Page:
After about two months on the market and multiple offers, the historic Beach Pay Building has sold.

The buyer is real estate investor and entrepreneur Kevin Tupy, owner of Cresten Capital Holdings and a partner in several other business ventures.

After learning of the history, “I became really proud I was buying it,” Tupy said. “It’s just crazy how old it is. And structurally, it’s in great shape.”

It’s the first historic building he has purchased and the first one downtown. Tupy, an early player in the wireless industry, grew from a single store on West 41st Street to become the largest Verizon premium retailer in the country.

He’s now a partner in A Wireless, which includes about 1,200 Verizon authorized retail stores. His focus has shifted to real estate investing – he owns about 20 retail properties in the Sioux Falls area – and venture capital through his firm Crescent Venture Capital.

Watching the growth of downtown areas nationwide and in Sioux Falls, he has been interested in an investment there for a while.

“It’s where people want to live and be,” he said. “That ultimately benefits multifamily and retail and restaurants. It’s good to see people aren’t just sitting online in suburbia ordering off Amazon. There’s actual social interaction happening downtown.”

He’s also encouraged by new attractions, such as the future Levitt Shell, that are bringing more entertainment options.

The Beach Pay Building has strong occupancy, including a full lineup of retail tenants on Phillips Avenue, including 605 Running Co., Half Baked and Urban Archaeology. The upper floors are offices.

A group of local business leaders bought the property in the mid-1990s. Led by Jeff and Sheila Hazard, who spent many months renovating it, the group was invested in helping grow downtown at a time when not nearly as much was happening there, said Nick Gustafson, a partner in Bender Commercial Real Estate Services and the listing broker for the building.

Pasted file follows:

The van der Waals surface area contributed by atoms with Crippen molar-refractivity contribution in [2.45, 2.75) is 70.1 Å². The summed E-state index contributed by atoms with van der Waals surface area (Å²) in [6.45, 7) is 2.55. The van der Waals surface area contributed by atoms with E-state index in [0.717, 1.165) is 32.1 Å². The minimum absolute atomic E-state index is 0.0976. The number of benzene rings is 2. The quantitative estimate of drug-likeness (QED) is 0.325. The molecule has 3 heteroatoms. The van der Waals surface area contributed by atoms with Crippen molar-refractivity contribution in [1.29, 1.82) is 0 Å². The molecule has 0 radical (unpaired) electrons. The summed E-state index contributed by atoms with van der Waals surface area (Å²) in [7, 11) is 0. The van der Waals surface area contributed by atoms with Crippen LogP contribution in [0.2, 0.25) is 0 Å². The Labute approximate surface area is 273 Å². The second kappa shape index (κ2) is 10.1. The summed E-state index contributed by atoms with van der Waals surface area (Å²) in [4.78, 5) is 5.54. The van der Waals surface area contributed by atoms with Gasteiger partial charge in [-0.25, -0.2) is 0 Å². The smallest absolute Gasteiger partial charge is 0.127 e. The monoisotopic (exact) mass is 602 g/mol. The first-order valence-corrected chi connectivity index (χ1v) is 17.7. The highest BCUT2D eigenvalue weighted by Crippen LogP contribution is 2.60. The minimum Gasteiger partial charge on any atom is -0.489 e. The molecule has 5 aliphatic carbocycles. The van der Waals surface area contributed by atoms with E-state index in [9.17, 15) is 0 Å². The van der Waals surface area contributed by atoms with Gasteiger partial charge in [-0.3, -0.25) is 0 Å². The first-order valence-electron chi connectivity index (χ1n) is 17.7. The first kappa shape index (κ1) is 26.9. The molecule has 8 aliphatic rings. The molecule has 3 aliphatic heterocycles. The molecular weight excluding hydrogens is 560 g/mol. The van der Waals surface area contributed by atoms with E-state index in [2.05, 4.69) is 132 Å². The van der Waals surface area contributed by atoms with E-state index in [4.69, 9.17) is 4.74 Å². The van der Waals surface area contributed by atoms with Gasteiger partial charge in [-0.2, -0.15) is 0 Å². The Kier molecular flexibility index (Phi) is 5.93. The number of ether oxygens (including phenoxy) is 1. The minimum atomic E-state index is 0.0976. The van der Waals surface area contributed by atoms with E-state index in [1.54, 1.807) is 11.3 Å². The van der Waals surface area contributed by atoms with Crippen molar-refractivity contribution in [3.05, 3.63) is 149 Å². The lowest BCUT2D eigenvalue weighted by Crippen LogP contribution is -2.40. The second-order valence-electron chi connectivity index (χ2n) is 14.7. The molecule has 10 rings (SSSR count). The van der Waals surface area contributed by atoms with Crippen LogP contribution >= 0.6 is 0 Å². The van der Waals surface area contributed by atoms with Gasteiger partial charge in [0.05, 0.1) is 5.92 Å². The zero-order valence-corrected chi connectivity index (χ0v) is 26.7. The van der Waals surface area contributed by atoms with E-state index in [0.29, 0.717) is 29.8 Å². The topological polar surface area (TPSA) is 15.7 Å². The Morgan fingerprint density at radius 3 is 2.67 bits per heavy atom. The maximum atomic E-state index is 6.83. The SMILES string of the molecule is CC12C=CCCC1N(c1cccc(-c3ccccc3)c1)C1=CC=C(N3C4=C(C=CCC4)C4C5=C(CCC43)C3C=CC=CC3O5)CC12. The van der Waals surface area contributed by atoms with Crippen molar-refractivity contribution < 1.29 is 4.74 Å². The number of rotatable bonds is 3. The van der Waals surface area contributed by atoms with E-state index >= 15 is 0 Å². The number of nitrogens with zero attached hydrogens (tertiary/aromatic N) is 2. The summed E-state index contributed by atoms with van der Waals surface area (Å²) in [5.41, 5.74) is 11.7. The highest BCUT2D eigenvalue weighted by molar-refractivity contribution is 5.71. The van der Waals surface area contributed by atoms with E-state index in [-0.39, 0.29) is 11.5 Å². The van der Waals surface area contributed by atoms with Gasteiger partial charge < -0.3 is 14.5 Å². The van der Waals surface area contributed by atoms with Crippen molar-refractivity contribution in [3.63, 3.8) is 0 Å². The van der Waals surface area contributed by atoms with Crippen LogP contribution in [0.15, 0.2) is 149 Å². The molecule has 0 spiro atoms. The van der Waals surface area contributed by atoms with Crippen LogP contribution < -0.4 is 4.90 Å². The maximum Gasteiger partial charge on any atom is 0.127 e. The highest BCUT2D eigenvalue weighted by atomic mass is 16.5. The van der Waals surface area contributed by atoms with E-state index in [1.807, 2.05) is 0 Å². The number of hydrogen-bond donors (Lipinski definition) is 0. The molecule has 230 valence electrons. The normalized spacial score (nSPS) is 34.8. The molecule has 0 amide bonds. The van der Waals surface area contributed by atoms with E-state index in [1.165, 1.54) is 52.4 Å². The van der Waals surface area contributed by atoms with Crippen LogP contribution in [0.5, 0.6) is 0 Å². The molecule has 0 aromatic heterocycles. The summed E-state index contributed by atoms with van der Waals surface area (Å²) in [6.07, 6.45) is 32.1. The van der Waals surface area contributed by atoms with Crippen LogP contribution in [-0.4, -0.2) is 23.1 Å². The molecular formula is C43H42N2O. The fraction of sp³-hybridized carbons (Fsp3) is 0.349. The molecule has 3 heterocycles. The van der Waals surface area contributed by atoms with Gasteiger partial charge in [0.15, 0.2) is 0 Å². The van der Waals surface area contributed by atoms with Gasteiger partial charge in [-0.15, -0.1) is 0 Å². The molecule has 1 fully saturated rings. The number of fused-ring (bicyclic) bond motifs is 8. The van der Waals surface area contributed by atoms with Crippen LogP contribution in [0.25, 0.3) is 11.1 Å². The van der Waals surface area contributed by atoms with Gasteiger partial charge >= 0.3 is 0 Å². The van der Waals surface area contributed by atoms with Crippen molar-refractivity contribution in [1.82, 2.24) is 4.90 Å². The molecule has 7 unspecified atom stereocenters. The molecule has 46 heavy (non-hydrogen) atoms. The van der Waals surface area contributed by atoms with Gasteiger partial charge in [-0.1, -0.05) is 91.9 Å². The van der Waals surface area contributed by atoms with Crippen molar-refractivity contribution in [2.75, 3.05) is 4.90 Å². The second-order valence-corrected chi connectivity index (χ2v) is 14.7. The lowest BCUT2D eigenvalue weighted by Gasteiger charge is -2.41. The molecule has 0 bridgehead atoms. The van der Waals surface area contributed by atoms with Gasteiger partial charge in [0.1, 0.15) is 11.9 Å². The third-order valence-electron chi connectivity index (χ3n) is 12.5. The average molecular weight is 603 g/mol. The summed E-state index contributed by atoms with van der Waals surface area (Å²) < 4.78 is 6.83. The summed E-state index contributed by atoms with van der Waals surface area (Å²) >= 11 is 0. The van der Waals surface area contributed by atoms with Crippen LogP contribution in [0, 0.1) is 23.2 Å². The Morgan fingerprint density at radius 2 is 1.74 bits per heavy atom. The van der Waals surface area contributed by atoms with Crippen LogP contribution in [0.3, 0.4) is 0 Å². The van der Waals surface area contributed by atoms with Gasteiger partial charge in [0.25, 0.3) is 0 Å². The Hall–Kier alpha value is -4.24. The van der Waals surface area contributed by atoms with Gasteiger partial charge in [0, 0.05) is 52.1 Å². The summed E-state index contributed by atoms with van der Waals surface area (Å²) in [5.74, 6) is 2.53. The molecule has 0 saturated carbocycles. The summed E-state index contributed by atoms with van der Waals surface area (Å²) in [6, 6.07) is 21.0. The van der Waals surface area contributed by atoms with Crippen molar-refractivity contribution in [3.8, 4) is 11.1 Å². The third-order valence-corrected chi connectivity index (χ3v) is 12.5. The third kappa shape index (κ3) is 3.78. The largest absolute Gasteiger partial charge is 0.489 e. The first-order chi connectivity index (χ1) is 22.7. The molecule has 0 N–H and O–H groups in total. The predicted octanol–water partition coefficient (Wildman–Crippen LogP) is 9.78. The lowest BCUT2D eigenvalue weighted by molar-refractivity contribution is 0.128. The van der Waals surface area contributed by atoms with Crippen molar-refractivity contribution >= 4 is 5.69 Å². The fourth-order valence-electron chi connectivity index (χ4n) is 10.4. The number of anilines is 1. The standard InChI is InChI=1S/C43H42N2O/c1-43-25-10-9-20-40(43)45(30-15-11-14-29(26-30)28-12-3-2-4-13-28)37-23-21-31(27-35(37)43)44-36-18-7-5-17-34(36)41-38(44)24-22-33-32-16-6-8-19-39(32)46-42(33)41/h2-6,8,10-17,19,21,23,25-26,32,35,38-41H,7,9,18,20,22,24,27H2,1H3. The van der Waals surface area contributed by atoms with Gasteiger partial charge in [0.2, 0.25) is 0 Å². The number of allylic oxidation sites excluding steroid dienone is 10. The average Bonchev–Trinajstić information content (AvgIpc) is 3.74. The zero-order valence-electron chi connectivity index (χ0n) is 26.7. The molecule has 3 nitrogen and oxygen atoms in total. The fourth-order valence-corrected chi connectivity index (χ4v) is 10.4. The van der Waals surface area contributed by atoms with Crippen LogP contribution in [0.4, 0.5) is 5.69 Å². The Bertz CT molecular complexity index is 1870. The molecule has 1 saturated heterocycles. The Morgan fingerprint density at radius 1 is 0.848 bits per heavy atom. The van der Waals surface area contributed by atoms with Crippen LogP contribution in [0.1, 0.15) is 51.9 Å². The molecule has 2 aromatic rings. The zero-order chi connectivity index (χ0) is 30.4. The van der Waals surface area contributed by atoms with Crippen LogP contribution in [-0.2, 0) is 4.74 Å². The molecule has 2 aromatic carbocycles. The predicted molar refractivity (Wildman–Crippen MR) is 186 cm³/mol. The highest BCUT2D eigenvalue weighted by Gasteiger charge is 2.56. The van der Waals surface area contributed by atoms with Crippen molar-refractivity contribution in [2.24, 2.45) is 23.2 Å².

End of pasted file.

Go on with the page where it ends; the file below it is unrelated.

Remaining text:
“We tried to place the property at a number that was a good return for the owners who purchased it and renovated it and allowed the next buyer to possibly do some renovations,” he said.

Tupy offered the asking price of just under $2 million. He was one of six parties that made an offer.

“We’ll do what updates we can without disturbing the current lineup of tenants and try to add value where we can as a landlord to the building,” he said. “I’d love to remodel some of the offices, expose some of the brick, update the common space area, and who knows down the road whether we can add onto it or do something with the rooftop.”

Bender founder Michael Bender was part of the ownership group. The firm will continue to be a tenant, Tupy said.

He also is interested in more projects downtown. He anticipates having a business in The Cascade, the new mixed-use property under construction in Uptown, and is open to other investments.

“I would love to as opportunities become available,” he said.

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